37. Mautz WJ (1979) The metabolism of reclusive lizards, the Xantusiidae. Copeia 1979:577–584Google Scholar
  38. Nagy KA, Huey RA, Bennett AF (1984) Field energetics and foraging mode of Kalahari lacertid lizards. Ecology 65:588–596Google Scholar
  39. Pough FH, Andrews RM (1984) Individual and sibling-group variation in metabolism of lizards: the aerobic capacity model for the origin of endothermy. Comp Biochem Physiol 79A:415–419Google Scholar
  40. Pregill GK, Gauthier JA, Greene HW (1986) The evolution of helodermatid squamates, with description of a new taxon and an overview of Varanoidea. Trans San Diego Soc Nat Hist 21:167–202Google Scholar
  41. Putnam RW, Murphy RW (1982) Low metabolic rate in a nocturnal desert lizard, Anarbylus switaki Murphy (Sauria: Gekkonidae). Comp Biochem Physiol 71A:119–123Google Scholar
  42. Roberts LA (1968) Oxygen consumption in the lizard Uta stansburiana. Ecology 49:809–819Google Scholar
  43. Secor SM (1992) Activities and energetics of a sit-and-wait snake, Crotalus cerastes. PhD dissertation, University of California, Los Angeles, USAGoogle Scholar
  44. Secor SM, Nagy KA (1994) Energetic correlates of foraging mode for the snakes Crotalus cerastes and Masticophis flagellum. Ecology (in press)Google Scholar
  45. Sokal RR, Rolf FJ (1981) Biometry, 2nd edn. Freeman, San FranciscoGoogle Scholar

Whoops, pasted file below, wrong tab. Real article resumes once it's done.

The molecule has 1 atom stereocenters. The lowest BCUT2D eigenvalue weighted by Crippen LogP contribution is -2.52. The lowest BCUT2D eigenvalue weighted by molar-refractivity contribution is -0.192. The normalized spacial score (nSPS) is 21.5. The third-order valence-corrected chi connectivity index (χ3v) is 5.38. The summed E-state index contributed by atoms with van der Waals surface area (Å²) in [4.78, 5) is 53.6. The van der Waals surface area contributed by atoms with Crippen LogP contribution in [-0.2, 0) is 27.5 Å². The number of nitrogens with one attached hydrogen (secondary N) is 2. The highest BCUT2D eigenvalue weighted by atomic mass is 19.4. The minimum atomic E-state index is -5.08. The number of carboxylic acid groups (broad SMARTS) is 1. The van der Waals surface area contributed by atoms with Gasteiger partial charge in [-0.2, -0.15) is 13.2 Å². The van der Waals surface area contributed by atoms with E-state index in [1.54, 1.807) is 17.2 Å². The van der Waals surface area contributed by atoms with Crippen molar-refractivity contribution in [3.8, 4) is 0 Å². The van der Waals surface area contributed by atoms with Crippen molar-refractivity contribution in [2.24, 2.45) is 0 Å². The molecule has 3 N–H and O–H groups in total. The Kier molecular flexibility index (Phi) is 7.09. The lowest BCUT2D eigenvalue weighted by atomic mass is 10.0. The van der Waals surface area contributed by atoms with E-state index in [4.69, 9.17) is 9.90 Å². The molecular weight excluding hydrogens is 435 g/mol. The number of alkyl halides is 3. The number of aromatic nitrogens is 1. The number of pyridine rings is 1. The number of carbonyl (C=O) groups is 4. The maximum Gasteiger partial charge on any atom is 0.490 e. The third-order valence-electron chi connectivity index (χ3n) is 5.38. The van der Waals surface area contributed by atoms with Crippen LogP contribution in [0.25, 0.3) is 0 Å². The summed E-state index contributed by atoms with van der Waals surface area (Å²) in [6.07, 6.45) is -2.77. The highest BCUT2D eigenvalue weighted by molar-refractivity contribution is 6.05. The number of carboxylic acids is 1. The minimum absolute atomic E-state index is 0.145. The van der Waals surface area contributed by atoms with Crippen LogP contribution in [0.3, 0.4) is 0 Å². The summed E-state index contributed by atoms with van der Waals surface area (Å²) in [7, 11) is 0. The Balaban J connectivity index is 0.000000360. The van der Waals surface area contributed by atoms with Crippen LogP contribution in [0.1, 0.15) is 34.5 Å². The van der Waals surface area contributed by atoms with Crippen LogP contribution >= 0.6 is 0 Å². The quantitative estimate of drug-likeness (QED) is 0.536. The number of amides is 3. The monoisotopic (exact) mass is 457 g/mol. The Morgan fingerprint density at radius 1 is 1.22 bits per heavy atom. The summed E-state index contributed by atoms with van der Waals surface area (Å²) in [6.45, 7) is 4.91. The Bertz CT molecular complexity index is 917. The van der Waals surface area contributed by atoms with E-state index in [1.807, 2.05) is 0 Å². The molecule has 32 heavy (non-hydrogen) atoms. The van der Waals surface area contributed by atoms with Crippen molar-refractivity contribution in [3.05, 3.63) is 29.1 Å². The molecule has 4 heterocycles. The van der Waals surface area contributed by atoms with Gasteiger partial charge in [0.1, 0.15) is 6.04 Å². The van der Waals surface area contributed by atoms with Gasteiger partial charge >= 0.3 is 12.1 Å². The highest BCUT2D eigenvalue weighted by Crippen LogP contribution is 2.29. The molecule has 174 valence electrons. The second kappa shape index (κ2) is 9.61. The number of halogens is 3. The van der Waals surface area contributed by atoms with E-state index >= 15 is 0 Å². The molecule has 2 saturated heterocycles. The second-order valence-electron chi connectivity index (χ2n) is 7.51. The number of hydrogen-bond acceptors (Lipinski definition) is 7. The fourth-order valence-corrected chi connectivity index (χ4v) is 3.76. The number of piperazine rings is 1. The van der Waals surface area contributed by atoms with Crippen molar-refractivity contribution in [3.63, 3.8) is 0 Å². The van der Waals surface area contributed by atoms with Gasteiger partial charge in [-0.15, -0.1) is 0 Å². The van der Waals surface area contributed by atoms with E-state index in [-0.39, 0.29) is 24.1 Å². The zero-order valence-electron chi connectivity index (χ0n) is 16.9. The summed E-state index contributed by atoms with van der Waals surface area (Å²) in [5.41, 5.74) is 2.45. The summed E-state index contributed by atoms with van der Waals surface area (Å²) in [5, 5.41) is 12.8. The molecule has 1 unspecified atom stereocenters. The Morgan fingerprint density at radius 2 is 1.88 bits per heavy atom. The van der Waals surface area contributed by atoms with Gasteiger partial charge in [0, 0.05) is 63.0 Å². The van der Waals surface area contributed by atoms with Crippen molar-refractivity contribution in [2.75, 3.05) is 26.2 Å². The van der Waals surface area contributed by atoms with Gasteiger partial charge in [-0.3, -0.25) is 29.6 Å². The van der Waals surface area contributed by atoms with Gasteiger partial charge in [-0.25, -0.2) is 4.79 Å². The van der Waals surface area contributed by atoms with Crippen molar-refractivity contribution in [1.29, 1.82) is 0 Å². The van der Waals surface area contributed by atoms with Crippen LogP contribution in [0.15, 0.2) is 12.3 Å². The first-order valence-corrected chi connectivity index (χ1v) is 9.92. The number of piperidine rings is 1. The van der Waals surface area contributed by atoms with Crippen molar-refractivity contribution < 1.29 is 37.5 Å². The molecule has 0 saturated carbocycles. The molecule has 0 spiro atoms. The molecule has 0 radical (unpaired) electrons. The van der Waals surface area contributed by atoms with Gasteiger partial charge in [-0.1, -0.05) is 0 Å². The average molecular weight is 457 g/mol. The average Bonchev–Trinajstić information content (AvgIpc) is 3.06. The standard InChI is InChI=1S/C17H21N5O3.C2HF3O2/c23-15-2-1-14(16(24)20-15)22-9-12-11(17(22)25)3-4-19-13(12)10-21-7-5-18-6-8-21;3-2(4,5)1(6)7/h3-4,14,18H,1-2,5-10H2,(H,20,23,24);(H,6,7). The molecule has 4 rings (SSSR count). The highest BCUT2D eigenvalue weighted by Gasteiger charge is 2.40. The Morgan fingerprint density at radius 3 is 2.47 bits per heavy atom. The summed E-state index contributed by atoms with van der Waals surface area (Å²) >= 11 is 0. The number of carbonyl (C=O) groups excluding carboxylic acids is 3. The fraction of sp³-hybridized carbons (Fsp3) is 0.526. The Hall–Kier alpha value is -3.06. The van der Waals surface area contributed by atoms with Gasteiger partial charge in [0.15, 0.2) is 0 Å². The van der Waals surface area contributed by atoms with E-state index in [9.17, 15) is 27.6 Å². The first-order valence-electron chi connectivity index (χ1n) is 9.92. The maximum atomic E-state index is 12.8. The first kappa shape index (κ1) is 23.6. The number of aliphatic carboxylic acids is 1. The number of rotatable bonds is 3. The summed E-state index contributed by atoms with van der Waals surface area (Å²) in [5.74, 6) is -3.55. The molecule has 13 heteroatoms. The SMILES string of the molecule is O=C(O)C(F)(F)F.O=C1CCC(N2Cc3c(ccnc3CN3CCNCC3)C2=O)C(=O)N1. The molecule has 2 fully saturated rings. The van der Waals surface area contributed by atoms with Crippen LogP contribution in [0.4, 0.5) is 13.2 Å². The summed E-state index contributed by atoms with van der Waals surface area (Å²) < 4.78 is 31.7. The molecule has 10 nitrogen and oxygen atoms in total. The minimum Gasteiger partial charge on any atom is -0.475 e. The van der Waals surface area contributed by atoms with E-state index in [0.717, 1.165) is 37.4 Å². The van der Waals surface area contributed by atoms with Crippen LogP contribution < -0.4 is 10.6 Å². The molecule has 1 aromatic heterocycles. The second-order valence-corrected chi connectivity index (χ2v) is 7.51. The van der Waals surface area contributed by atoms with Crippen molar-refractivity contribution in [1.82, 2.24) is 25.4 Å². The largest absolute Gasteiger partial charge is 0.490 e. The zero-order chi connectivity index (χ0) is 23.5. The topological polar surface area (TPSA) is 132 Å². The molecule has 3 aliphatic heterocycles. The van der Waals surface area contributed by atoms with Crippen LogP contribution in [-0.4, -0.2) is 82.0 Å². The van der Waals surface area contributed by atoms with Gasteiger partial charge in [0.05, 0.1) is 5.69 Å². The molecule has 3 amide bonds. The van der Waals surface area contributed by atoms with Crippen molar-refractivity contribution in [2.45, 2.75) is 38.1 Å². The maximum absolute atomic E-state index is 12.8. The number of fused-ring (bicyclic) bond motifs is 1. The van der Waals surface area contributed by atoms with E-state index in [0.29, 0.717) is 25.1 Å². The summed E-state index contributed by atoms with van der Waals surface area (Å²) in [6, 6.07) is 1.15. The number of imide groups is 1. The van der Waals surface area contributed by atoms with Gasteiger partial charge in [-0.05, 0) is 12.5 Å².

46. Schmidt-Nielsen K (1983) Animal physiology: adaptation and environment, 3rd edn. Cambridge University Press, New YorkGoogle Scholar
  47. Taigen RL (1983) Activity metabolism of anuran amphibians: implications for the origin of endothermy. Am Nat 121:94–109CrossRefGoogle Scholar
  48. Thompson GC, Withers PC (1992) Effects of body mass and temperature on standard metabolic rates for two Australian varanid lizards (Varanus gouldii and V. panoptes). Copeia 1992:343–350Google Scholar
  49. Withers, PC (1981) Physiological correlates of limblessness and fossoriality in scincid lizards. Copeia 1981:197–204Google Scholar
  50. Wood SC, Johansen K, Glass ML, Maloiy GMO (1978) Aerobic metabolism of the lizard Varanus exanthematicus: effects of activity, temperature, and size. J Comp Physiol 127:331–336Google Scholar
  51. Zari TA (1991) The influence of body mass and temperature on the standard metabolic rate of the herbivorous desert lizard, Uromastyx microlepis. J Therm Biol 16:129–134Google Scholar

Copyright information

© Springer-Verlag 1994

Authors and Affiliations

  • D. D. Beck
    • 1
  • C. H. Lowe
    • 1
  1. 1.Department of Ecology and Evolutionary BiologyUniversity of ArizonaTucsonUSA

Personalised recommendations